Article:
The Level 3 alert covers the East of England, South East and London regions – and warns Britons to ‘look out for others, especially older people, young children and babies and those with underlying health conditions’.
It also urges people to ‘close curtains on rooms that face the sun to keep indoor spaces cooler and remember it may be cooler outdoors than indoors’, and ‘drink plenty of fluids and avoid excess alcohol, dress appropriately for the weather and slow down when it is hot’. Level 3 is defined as ‘heatwave action’; Level 2 is ‘alert and readiness’.
The alerts will be in place from 9am on Monday until 9am on Friday.
The highest temperature recorded in the UK so far this year was was 91F (32.7C) on June 17 in Heathrow, the Met Office said.
Met Office Deputy Chief Meteorologist, David Oliver, said: ‘The warm weather over much of England and Wales could last for much of next week. In the short term, many can expect temperatures in the mid to high 20s Celsius over the weekend, and then in the low 30s Celsius during the start of next week.
‘Much of next week will remain warm for the time of year as well as dry and sunny for many areas.’
The warm weather may impact the intensity of the Men’s Singles final at Wimbeldon today, as the heat will reach high of 82F (28C) in the area.
The hottest day ever experienced at the tennis tournament was in 2015, when a staggering 96.2F (35.7C) was recorded.
Today, Central England is likely to reach 82.4F (28C), the South West could see 73.4F (23C), Wales may have peaks of 26C (78.8F) on Sunday afternoon, northern England could hit 80.6F (27C).
Scotland could reach 77F (25C) and Northern Ireland could get to 73.4F (23C).
The UK Health Security Agency (UKHSA) and the Met Office have put in place a level 3 alert for the East of England, South East and London with highs of 89F (32C) currently forecast for the next week.
Novak Djokovic warms up during a practice session at Wimbledon, as the London heat is set to reach 83F (28C)
A Level 3 heat-health Alert has been issued for next week by the Met Office, highlighting the potential health impacts of this type of weather. Pictured: A stand up boarder is seen in Portland harbour
The highest temperature recorded in the UK so far this year was was 91F (32.7C) on June 17 in Heathrow, the Met Office said. Pictured: A woman sits on the edge of a bench overlooking Chesil Beach
Three acres of Lavender fields at Scottish Lavender Oils on Tarnhill Farm in Kinross, Scotland
Today, Central England is likely to reach 82.4F (28C), the South West could see 73.4F (23C), Wales may have peaks of 26C (78.8F) on Sunday afternoon, northern England could hit 80.6F (27C). Pictured: Beachgoers sit looking out over Portland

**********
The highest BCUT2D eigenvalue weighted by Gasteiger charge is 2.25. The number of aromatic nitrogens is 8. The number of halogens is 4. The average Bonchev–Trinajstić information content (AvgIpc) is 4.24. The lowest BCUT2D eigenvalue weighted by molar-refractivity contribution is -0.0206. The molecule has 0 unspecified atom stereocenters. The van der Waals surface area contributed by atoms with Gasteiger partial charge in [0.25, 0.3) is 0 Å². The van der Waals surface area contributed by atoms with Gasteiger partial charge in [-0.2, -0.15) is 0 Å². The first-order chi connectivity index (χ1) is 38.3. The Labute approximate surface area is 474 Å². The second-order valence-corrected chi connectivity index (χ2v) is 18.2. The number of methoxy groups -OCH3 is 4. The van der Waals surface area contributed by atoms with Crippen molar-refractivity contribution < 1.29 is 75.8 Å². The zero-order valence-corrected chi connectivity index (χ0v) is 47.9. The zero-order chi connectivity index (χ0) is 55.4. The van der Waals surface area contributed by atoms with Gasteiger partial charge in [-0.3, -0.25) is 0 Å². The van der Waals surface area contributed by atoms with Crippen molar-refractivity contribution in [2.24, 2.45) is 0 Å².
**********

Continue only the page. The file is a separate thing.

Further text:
A record-shattering 43C Saharan scorcher could be becoming to Britain next weekend, as a long-range weather computer is predicting a ‘Saharan heatwave’.
It predicted that air temperatures could rise to the peak temperature in London, with other areas in the south seeing temperatures in the high 30s to low 40s, likening western Europe to an extension of Saharan desert.
Long-range forecasting works by ‘modelling’ possible outcomes, with the 43C option being an extreme high.
While unlikely, weather experts said even the fact it is being suggested as physically possible is a worrying sign. Britain’s current high-temperature record is 101.6F (38.7C) in Cambridge in 2019.
The extreme heat predicted for the upcoming week means that South West Water has called on customers to try to save five litres of water a day to maintain reservoir levels, admitting that pressure on supplies is building.
Lisa Gahan, the director responsible for water resources, said there had been no restrictions in the region since 1976 and ‘if we are careful we can have another year without any restrictions’.
Long-range weather computers have suggested that air temperatures could reach a sweltering 107.6F (42C) next Sunday
Long-range weather computers have suggested that air temperatures could rise to the peak temperature in London
Dr Agostinho Sousa, Head of Extreme Events and Health Protection at UK Health Security Agency, said: ‘We want everyone to enjoy the hot weather when it arrives, but also to check in on their vulnerable family, friends and neighbours to make sure they are prepared for the warm conditions ahead.
‘High temperatures are predicted for a prolonged period, so make sure to follow our simple health advice to beat the heat, such as covering windows exposed to direct sunlight and making sure that fridges, freezers and fans are working properly.’
Sam Hughes, National Water Safety Partner at the RNLI said, urged Brits to stay safe at the coast, when they’re cooling off.
‘If you are planning on going to the beach we would encourage you to visit a lifeguarded beach and swim between the red and yellow flags.
‘If you get into trouble in the water, Float to Live: lean back, use your arms and legs to stay afloat. Control your breathing, then call for help or swim to safety. In a coastal emergency, call 999 or 112 for the Coastguard.’